Sunday, April 24, 2011

The Unseen

incubus henry fuseli

from a Facebook page(the names have been changed , as you probably guessed):

Thora Larson
Do I consider myself a liberal? In the sense of being broad-minded, I do. (Of course, even the word Republican does not mean the same thing it did 100 years ago.) I do play devil's advocate, and I am an instigator of free thinking. The people who are in power (and I am talking about the Unseen, not the seen) are not Immoral so much as Amoral...they work on a whole different playing field as you or I.
2 hours ago

Guy Witherspoon and 4 others like this.

John Davenport: Well put my dear
8 hours ago ·

Doreen Cantwell: feelin' it
3 hours ago

Lori Griffith: Pretty much had this same discussion with a friend today about the Unseen as you put it. Couldn't agree
3 hours ago

Natalie Stephenson: Tune in, drop out.
3 hours ago

Guy Witherspoon: So you are saying that the "Unseen" are people?
2 hours ago

Thora Larson: People who do not bring attention to themselves in the limelight as rich and powerful...not GHOSTS bwahhh!

about an hour ago

Terri Ortega: Very well said!
about 18 minutes ago

Sandy Roberts
‎"They thrive on our misery. They are the eaters of souls." In Their gestalt what happens to or with Us is inconsequential.
17 minutes ago

Vonda Washington: I want to eat their souls and thrive on their misery.
12 minutes ago

Maybe it's not cricket to post this, even with the names changed, because outside of "FB" a different audience may look at the sentiments posted uncharitably, and if the real "Thora Larson" or some other person associated with this thread saw this in this different context maybe they would regard their own words differently. In Facebook people tend to do a lot of sarcastic blathering and don't necessarily mean what they say. It's practically expected, cool distancing irony being the mode du jour on Facebook for most participants in most public contexts, at least as far as I can tell. I posted this partly because it makes me think of the perennial schism between voters saying in polls that they distrust government and have a poor impression of the congress, et al, and the tendency of incumbents to get re-elected, over and over, as well as the tendency to see 'change', whether the Obama-copyrighted variety or any other, to always be a question of replacing the D with and R or the R with a D, or the D with another D, etc. I also wonder how many of these people voted for Obama and possibly disapprove of some of the things he has actually done, and yet still support him. And don't you wonder how do they feel about all those darn Wikileaks, making so many hitherto unseen things seen?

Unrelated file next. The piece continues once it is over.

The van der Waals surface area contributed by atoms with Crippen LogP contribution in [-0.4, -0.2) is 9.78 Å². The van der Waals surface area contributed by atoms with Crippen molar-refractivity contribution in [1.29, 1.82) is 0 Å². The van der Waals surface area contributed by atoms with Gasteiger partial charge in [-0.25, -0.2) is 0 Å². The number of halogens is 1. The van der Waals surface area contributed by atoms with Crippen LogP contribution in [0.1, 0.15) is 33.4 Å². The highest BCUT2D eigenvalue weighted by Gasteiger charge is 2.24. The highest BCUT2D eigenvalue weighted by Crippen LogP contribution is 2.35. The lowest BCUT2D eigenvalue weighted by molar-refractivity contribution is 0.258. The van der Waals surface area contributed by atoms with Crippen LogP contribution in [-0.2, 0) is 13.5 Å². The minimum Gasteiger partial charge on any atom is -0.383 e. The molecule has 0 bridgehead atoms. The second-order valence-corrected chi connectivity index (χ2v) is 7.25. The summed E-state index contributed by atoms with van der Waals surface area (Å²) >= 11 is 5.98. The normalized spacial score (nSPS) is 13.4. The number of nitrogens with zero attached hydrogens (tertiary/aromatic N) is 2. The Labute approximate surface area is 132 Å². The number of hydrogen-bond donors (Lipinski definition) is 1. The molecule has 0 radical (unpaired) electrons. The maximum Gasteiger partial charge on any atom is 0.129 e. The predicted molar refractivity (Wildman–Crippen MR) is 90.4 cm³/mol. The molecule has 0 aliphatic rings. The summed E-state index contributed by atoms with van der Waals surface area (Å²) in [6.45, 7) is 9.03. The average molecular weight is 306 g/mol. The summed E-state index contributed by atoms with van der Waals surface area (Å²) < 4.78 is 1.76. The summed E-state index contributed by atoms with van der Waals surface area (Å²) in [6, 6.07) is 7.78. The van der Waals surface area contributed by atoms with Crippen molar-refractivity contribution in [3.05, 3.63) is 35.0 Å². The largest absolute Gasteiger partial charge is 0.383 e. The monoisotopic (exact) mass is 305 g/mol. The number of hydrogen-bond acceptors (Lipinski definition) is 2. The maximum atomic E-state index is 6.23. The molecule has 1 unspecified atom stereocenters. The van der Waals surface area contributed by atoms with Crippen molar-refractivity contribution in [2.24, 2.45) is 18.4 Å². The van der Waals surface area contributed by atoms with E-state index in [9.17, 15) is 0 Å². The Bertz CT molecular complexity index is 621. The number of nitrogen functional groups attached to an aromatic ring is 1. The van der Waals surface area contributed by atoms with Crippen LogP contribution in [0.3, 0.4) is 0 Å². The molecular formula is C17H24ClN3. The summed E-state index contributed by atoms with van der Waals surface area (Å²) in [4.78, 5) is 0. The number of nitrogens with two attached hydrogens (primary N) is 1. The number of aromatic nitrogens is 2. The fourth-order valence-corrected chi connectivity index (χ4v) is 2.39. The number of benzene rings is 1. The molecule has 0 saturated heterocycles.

(Incidentally, why are "the Unseen" amoral? Isn't suggesting the Unseen operate under a different moral code, or beyond a moral code altogether, in effect saying they are some kind of Randian supermen, and we should sentimentalize them and be in grudging awe of them? Can't people who do immoral things be, in fact, immoral people? Is it uncouth or unseemly to suggest this?)